“The Tomb of Christ, Who is Living” (from Easter Sequence)
It was still dark on Sunday morning when Mary Magdalene went to the cemetery where Jesus was buried. She found out that the body of the Lord is missing; the tomb is empty. As testified to by Peter and John, what Mary found left in the tomb are linen cloths and napkin “rolled up in place by itself” (Jn. 20: 7). What was Mary expecting to see at the tomb?
In the Easter Sequence, the church urges Mary to speak of her discovery: “Speak Mary, declaring What you saw, wayfaring,” and she responds in these profound words, “The tomb of Christ, who is living…” In all the accounts of the resurrection from the synoptic Gospels (Mt. 28:1-1-, Mk 16: 1-11, and Lk 24: 1-12), none refer to the tomb the number of times John did- seven times. John, within a length of ten verses, refers to the tomb severally. Repetition of the words “the tomb” is a way of emphasizing that Jesus’ death is non-contestable, which makes the news of his resurrection unique. I return to Mary’s words in the Sequence: “Yes, Christ my hope is arisen.” Mary Magdalene discovered hope in the tomb, not death.
I took a prayerful and recollected walk around St. Peter cemetery on Wednesday morning as I do from time to time. I did intend to find hope amid headstones erected in memory of our beloved brothers and sisters who have gone ahead of us marked with the sign of faith. What did I see? Unlike Mary Magdalene, I did not find linen cloths and napkins. I saw, among others, a tombstone designed in the shape of a harp- a sign of joyful hope, images of guardian angels, inscriptions celebrating birthdays, insignias of butterflies, and flowers symbolic of life like hyacinths, daffodils, tulips, and roses- all these signify hope and life. One of the tombstone inscriptions reads: “.…Until we meet again, may God hold you in the palm of his hand.” I discovered signs of hope at the cemetery, not just death.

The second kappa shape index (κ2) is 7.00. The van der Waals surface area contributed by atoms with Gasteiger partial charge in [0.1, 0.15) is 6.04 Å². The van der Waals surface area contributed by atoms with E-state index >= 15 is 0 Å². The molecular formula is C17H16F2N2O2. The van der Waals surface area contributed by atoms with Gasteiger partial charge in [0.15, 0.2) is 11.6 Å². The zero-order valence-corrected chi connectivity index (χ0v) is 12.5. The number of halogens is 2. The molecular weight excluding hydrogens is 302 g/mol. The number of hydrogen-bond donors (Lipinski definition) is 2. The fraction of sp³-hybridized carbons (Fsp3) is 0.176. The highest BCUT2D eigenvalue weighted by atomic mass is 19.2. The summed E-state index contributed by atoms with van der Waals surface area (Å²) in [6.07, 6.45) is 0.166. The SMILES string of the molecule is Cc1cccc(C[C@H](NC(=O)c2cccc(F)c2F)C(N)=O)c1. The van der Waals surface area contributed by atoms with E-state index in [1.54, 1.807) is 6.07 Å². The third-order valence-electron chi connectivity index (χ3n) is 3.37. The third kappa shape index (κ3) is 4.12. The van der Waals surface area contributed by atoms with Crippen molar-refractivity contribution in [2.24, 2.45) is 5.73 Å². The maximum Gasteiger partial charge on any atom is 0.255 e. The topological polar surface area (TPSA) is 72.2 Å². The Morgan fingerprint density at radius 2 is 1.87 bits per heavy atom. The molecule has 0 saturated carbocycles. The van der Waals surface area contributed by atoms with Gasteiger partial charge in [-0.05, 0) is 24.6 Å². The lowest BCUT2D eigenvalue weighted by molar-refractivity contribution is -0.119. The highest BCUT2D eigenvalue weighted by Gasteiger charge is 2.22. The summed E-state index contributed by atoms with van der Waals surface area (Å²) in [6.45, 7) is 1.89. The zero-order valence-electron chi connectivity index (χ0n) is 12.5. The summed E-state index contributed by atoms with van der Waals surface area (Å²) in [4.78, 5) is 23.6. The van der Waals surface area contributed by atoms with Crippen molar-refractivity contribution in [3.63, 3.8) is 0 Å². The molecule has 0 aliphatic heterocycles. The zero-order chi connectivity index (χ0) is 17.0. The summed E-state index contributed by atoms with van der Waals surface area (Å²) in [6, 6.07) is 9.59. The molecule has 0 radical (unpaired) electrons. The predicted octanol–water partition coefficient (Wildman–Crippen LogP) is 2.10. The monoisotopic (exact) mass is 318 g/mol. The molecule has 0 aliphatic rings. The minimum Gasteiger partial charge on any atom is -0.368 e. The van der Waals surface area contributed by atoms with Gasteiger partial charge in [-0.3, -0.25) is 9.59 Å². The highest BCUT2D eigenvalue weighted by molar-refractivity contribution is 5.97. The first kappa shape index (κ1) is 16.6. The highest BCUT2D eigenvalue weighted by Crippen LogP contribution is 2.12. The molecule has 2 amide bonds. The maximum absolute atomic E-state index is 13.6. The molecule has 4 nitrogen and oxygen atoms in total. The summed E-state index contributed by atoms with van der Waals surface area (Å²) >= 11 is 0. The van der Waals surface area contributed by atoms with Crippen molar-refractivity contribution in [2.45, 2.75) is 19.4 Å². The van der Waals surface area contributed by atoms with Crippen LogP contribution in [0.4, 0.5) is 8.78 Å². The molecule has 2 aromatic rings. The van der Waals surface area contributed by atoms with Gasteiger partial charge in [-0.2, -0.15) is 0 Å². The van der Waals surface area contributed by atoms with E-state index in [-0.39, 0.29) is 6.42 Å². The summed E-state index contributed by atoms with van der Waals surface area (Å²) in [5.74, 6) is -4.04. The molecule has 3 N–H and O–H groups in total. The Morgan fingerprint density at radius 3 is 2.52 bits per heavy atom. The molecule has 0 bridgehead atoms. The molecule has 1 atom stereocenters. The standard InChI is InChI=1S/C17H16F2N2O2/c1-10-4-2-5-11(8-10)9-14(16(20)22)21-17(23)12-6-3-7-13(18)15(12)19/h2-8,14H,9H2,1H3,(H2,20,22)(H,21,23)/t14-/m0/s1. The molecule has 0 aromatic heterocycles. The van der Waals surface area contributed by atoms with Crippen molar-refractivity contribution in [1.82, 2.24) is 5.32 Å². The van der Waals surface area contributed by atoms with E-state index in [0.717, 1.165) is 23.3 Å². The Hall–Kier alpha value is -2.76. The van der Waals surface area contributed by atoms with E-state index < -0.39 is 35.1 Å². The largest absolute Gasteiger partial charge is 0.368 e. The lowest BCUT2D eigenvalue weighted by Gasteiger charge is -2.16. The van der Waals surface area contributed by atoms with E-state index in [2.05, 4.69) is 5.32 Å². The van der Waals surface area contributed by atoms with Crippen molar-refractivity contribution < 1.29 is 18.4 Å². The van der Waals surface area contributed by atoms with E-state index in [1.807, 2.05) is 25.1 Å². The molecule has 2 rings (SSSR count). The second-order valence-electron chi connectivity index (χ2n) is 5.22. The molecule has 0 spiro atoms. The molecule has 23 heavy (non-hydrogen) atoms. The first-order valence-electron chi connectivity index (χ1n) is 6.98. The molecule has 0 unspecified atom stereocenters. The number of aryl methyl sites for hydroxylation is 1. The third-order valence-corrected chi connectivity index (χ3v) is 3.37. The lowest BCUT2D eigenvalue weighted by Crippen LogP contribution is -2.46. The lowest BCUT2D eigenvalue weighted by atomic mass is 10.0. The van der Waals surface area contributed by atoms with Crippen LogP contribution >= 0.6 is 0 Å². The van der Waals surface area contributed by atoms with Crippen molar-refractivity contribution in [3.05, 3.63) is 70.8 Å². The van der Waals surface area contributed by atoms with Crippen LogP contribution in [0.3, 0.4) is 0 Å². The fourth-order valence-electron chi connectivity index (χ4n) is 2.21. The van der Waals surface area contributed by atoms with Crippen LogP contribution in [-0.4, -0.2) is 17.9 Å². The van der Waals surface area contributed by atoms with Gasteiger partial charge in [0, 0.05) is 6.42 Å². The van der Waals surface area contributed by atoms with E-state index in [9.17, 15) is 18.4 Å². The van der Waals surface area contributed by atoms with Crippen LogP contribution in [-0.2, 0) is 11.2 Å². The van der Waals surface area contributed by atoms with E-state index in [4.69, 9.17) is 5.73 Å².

The Easter liturgy announces that “Christ indeed from death is risen, our new life obtaining…Amen. Alleluia” This is a mystery central to our faith. It is the hope of Christians. This faith, this hope, is the reason we are joyful today and beyond. The resurrection's significance, victory over sin and death, is not lost on the Church, hence the liturgical celebration of Easter hope and joy for weeks until Pentecost.
St. Athanasius puts it well in the following words: “The fifty days from the Sunday of the Resurrection to Pentecost are celebrated in joy and exultation as one feast day, indeed as one ‘great Sunday.’ “ And the Church reminds us that “these are days above all others in which the Alleluia is sung.” Even if we the darkness of death around us, as the world tries to rise from the ashes of Covid-19, let us not fail to see the Christian hope of the resurrection. Let us not succumb to despair because, as Pope St. John Paul II reminded us, “we are the Easter people and Alleluia is our song.” It is Easter, sing and live Alleluia, please!
Fr. Bernard Oniwe, OP